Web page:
Children of Earth

Torchwood posterThere are times when Russell T Davies’ work — and for all that John Fay and James Moran have writing credits on the middle episodes of Torchwood: Children of Earth, the finished product does feel very much like Russell T Davies’ work — seems to be the work of a man obsessively iterating a set of concerns that deserve the attention, and times when it just feels repetitive. Which side of the line any given story falls on, of course, depends on the execution, and partly it’s about the reappearance of themes, rather than devices. By the time you get to Doctor Who‘s season four finale, an army of metallic aliens invading Earth from some kind of Elsewhere starts to feel somewhat familiar, for instance. “Planet of the Dead”, earlier this year, appeared for all the world to be an attempt to see how many previous plot points could be repeated in the course of a single story. But I think Children of Earth works, much more than not, despite the fact that Who did an aliens-want-children plot barely six months ago, despite the fact that the questions it asks have been asked before, because it found a new angle from which to approach those questions.

Most obviously Children of Earth is “Midnight” — that story about the worst self-destructive tendencies of humanity, and for my money, the best episode of Who‘s fourth season — retold as an epic. In both stories, the assistance of an outside agent who could assist humanity is rejected (the parallel between Jack and the Doctor is unavoidable by the end of Children of Earth, I think); and we are shown what happens when humanity stands alone. They are the flipside of The Second Coming, which asserted the ability and necessity of humanity to stand on its own two feet, without (in that case) God. To frame Children of Earth as drawing its core concerns from this strand of Davies’ work is perhaps merely to observe what much commentary on the series has observed, that it is not Torchwood as we know it (depending on your perspective, for better or worse; on the latter, see also comments here, and if you want to depress yourself, Moran’s description of feedback he has received here). And there is also the fact that the crass camp of the first two seasons, which seemed at the time to be part of the point of the show, is very noticeable by its absence. Yet Children of Earth also more fully expresses ideas that have been central to Torchwood from the start, and only relatively lightly touched on in Who, most notably the consequences of Captain Jack’s ambiguous Angel-like past, and the costs of putting regular humans on the front line in a fight against alien threats.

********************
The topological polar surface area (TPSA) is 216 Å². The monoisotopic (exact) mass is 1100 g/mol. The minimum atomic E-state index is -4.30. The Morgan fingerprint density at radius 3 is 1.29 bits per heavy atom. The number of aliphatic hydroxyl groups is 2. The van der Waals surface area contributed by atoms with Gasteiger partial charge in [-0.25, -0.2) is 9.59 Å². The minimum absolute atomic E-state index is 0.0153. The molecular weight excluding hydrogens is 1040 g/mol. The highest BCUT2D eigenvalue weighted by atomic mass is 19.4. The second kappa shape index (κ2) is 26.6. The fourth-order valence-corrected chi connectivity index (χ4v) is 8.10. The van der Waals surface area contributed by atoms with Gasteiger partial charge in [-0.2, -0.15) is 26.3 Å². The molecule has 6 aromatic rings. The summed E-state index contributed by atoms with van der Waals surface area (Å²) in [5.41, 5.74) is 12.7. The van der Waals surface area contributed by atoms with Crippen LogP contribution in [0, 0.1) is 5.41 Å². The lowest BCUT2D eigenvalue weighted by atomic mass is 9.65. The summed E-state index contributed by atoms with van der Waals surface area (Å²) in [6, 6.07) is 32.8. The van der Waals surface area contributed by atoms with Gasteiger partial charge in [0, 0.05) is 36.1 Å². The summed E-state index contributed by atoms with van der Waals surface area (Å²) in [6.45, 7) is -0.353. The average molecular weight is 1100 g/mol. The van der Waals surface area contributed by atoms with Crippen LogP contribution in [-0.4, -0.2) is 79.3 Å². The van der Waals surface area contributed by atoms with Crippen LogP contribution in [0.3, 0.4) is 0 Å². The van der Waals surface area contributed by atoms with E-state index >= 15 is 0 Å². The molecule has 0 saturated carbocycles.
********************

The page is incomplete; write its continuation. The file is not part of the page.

What Children of Earth is most memorable for, perhaps, is changing the focus of that last question slightly, to ask who decides where the front lines are. That means, on one level, Jack Harkness, and to what extent he is responsible for the vulnerable humans he recruits to fight alongside him; and it means, on a rather bigger level, those at the top of governmental and military organizations. Much is made, throughout the series, of questions of expediency and expendability. We are told that the Civil Service, as personified by Home Office Permanent Secretary John Frobisher (a really excellent turn from Peter Capaldi), are the middlemen of British government, and they are here used by the Prime Minister in an attempt to keep his hands clean: but, under no illusions what this means, he tells Frobisher directly that “all I’ve done is put you on the front line”. The cost for Frobisher is, ultimately, as high as that implies; it is nearly as high for his temp assistant, Lois Habiba, and for Torchwood, on the front lines in a different sense, it appears to mean the end of the line entirely.